The Practice Healthcare Setting group advances, promotes and secure health professional education research; develops a programme of health professional education research and encourages the sharing of research ideas
This screening tool, designed and developed by PhD student Dr Kathryn Head, a Clinical Lead Speech and Language Therapist, can immediately determine whether newly diagnosed stroke patients show signs of impaired swallowing and need referral for a full swallow assessment when admitted to hospital. More details.
Despite the introduction of early warning scores (EWS) recognition and timely intervention to address the development of acute illness remains a problem. Clinical decisions based upon EWS scores are influenced by the recording nurse’s confidence, training, clinical knowledge and her competence in using EWS. There is a strong case to make for the improved training of nurses, both qualified and student, in using EWS to ensure correct data recording and appropriate clinical actions. This in turn is directly related to other influential factors such as increased staff competence, confidence, and self efficacy. This study will evaluate the impact of a five week professional REACT course on attitudes and confidence amongst nursing staff in managing critically ill patients.
Physiology is an integral component of any nursing curriculum. The physiological basis of disease means that biological and physiological knowledge is vital if student nurses are to make correct clinical decisions. However, previous studies have highlighted the problem of teaching and learning physiology within the medical, paramedical and nursing professions. There is a growing awareness within the physiology community that nursing students in particular are having difficulty with learning and understanding physiology, and that they need assistance. Anecdotal evidence suggests that misconceptions about human biology and conceptual difficulties related to complex physiological phenomena act as barriers when learning human physiology.
This study will identify and then explore such barriers in a sample of undergraduate nursing students at the University. Initially, students’ understanding of important physiological phenomena will be obtained to determine whether students truly understand what the curriculum expects them to understand. In addition, the study will ascertain what undergraduate nursing students find difficult to understand about the physiology they have to learn. As lecturers, it is essential that we know what our students find hard to understand if we are to succeed in helping them learn.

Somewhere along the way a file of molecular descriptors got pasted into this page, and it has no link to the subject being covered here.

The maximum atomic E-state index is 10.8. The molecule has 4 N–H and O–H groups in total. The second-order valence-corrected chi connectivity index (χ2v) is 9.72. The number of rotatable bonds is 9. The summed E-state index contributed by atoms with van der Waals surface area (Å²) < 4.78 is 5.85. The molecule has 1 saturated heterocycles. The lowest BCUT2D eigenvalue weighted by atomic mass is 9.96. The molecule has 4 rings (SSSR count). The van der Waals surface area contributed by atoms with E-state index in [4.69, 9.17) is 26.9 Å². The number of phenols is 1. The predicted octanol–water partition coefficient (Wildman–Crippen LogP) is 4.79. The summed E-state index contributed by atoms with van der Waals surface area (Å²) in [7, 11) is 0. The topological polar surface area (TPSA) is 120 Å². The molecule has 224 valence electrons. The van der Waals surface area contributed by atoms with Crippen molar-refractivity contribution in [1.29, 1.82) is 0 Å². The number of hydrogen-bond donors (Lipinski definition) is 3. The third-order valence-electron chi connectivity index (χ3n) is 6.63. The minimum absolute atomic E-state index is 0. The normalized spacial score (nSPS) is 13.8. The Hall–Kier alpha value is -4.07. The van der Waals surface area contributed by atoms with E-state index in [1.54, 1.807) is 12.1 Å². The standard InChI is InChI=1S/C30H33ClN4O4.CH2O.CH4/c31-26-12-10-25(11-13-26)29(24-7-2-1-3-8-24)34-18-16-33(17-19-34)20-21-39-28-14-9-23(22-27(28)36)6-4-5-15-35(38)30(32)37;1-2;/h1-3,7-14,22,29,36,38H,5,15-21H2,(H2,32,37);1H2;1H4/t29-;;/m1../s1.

Numeracy is a key skill for professional practice in nursing. From September 2008 the body regulating the profession in the UK (the Nursing and Midwifery Council, NMC) has required nursing students to achieve 100% in a test of numeracy in practice before they will be allowed to register as nurses. However, previous studies have shown that a significant proportion of pre-registration nursing students lack adequate mathematical knowledge and skills, required for safe and effective clinical practice. Many factors influence students’ ability to perform medicine dosage calculations safely. The ability to use mathematical and numeracy skills varies greatly and difficulties emerging early on in life can persist through to adulthood. Previous research together with anecdotal evidence suggests that student nurses often bring with them certain perceptions about mathematics and numeracy and many express fear and anxiety about their ability to perform medication dosage calculations. High-math-anxiety students have been shown to score poorly when asked to perform mathematic / numeracy test.
This research project has three aims:
Few studies have explored factors affecting women’s decisions to seek medical assistance at the onset of cardiac symptoms, such as myocardial infarction. Although some studies have shown that there are gender differences between men and women in terms of how they cope with heart disease, few have explored how women actually experience having a myocardial infarction and what influences women’s help seeking behaviour when experiencing one. Those studies that have been undertaken suggest that women often fail to recognise the signs of myocardial infarction and delay seeking treatment for symptoms of myocardial infarction longer than men.
This qualitative study will explore the female experience of having a myocardial infarction, focusing on and elucidating some of the thought processes and coping strategies employed by women when experiencing myocardial infarction and how these impact on help seeking behaviour.